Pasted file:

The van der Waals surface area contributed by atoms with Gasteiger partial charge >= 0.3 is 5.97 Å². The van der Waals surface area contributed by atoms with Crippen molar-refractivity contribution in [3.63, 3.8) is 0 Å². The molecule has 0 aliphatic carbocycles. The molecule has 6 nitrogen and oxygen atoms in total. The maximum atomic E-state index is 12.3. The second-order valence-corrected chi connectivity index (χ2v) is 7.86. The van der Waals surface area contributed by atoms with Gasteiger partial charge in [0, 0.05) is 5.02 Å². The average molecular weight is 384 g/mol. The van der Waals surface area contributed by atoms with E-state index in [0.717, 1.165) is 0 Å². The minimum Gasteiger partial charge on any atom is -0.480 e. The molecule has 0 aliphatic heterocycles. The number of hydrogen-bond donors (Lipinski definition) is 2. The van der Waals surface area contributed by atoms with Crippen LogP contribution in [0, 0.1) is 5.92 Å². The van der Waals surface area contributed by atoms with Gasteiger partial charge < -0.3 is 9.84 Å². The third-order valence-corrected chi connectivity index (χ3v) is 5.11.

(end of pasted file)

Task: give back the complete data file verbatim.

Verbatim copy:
The van der Waals surface area contributed by atoms with Gasteiger partial charge >= 0.3 is 5.97 Å². The van der Waals surface area contributed by atoms with Crippen molar-refractivity contribution in [3.63, 3.8) is 0 Å². The molecule has 0 aliphatic carbocycles. The molecule has 6 nitrogen and oxygen atoms in total. The maximum atomic E-state index is 12.3. The second-order valence-corrected chi connectivity index (χ2v) is 7.86. The van der Waals surface area contributed by atoms with Gasteiger partial charge in [0, 0.05) is 5.02 Å². The average molecular weight is 384 g/mol. The van der Waals surface area contributed by atoms with E-state index in [0.717, 1.165) is 0 Å². The minimum Gasteiger partial charge on any atom is -0.480 e. The molecule has 0 aliphatic heterocycles. The number of hydrogen-bond donors (Lipinski definition) is 2. The van der Waals surface area contributed by atoms with Crippen LogP contribution in [0, 0.1) is 5.92 Å². The van der Waals surface area contributed by atoms with Gasteiger partial charge < -0.3 is 9.84 Å². The third-order valence-corrected chi connectivity index (χ3v) is 5.11.